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Estrogen is one of the female hormones. Sometimes breast cancer cells grow and multiply when exposed to estrogen. A hormone receptor test is done to measure the amount of certain proteins (called hormone receptors) in a person's breast cancer tissue. If the test is positive, it means that the hormone is probably helping the cancer cells to grow. Hormone therapy is a way to reduce the action of estrogen on these cells.
Hormone therapy is only used on the types of cancer that have the proteins that estrogen can attach to. The therapy can help keep estrogen from attaching to these cells. Hormone therapy can make breast cancer less likely to come back (recur). It is the usual first-line treatment for hormone receptor-positive breast cancer that has spread. It is done in addition to other treatments such as surgery, radiation, or chemotherapy. The type of hormone therapy to be used depends on factors such as your gender, your age, and whether the cancer has spread.
Hormone therapy can be done in several ways. These include:
Estrogen-receptor blockers. These medicines stop estrogen from working on cancer cells. They come in pill form and as an injection. They may be given for early breast cancer, or breast cancer that has spread. These medicines can help keep breast cancer from coming back after treatment and help lower the risk of breast cancer in the other breast. They may be given to reduce the risk of breast cancer in some women.
Aromatase inhibitors (AIs). These medicines stop the body from making estrogen. Or they may stop estrogen from working in the body. They can be used to treat breast cancer that has spread and to help keep cancer from coming back after treatment. They are only given to women who are past menopause. AIs come in pill form.
LHRH and GnRH agonists. These medicines stop the body from making estrogen and other hormones that are similar to estrogens. These hormones can also cause breast cancer cells to grow. The medicines may be injected into a muscle or just under the skin. Or they may come in pill form and be taken by mouth.
Surgery. Estrogen is mostly made in the ovaries. Surgery to remove the ovaries (ovarian ablation) may be done. This is only done in women who have not gone through menopause. It takes away the main source of estrogen in the body. This may help other hormone therapies to work better.
All forms of hormone therapy cause similar side effects that are like the symptoms of menopause, such as:
Sudden increase in body heat (hot flashes)
Menstrual period stops
Extreme tiredness (fatigue)
Reduced interest in sex
Vaginal dryness or discharge
Nausea or vomiting
Other side effects of some types of hormone therapy include:
Loss of bone mass (osteoporosis)
Higher cholesterol levels
Cancer of the lining of the uterus (endometrial cancer)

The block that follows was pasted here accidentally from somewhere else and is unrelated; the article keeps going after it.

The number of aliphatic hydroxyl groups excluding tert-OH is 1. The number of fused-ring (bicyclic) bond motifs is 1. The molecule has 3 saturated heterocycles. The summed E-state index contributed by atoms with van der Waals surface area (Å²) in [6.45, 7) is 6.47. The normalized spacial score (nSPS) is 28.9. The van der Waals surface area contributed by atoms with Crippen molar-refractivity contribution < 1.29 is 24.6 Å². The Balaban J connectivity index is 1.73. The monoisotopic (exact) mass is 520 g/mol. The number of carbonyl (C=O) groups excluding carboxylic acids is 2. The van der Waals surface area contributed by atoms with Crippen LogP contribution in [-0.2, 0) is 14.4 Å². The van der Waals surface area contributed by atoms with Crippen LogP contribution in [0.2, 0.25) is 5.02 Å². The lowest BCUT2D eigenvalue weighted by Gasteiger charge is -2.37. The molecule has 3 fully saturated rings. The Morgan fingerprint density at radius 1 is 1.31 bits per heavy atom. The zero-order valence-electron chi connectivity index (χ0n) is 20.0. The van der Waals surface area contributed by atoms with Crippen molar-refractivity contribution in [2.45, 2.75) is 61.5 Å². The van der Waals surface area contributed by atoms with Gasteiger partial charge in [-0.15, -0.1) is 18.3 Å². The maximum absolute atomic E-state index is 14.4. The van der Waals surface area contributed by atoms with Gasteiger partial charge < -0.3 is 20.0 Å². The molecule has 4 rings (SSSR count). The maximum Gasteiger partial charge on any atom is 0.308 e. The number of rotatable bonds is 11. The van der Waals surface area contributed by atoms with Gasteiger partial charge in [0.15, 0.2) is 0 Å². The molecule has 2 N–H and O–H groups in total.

Increased risk for blood clots, heart attacks, and stroke
It's important to know which medicines you're taking and what side effects they might cause. Talk with your healthcare providers about what signs to look for and when to call them. Make sure you know what number to call with questions, even on evenings and weekends.
Side effects vary from person to person. Some of the side effects of hormone therapy are short-term (temporary). Others are more long-lasting. This depends on the type of treatment used, and how it affects your body. Your doctor can tell you more. To help cope with side effects, try the tips below.
Talk with your doctor about your symptoms. He or she may prescribe medicines that can help you feel better and reduce problems.
Avoid hot tubs, saunas, and hot showers if you notice these increase your symptoms.
Don't have spicy food, alcohol, and caffeine if you notice these increase your symptoms.
Exercise and do other physical activity to help prevent weight gain and muscle loss.
Keep mentally active.
Work with your partner to manage sexual changes. Vaginal moisturizers and lubricants can help overall vaginal health and comfort during sex.
Try counseling or support groups.
It's important to know which medicines you're taking. Write your medicines down, and ask your healthcare team how they work and what side effects they might have. Talk with your healthcare providers about what signs to look for and when to call them. Make sure you know what number to call with questions. Is there a different number for evenings and weekends?
During the course of your treatment, you’ll have routine visits with your doctor. You may also have tests. These allow your doctor to check your health and response to the treatment. After treatment ends, you and your doctor will discuss your treatment results. You’ll also discuss whether you need additional cancer treatments.
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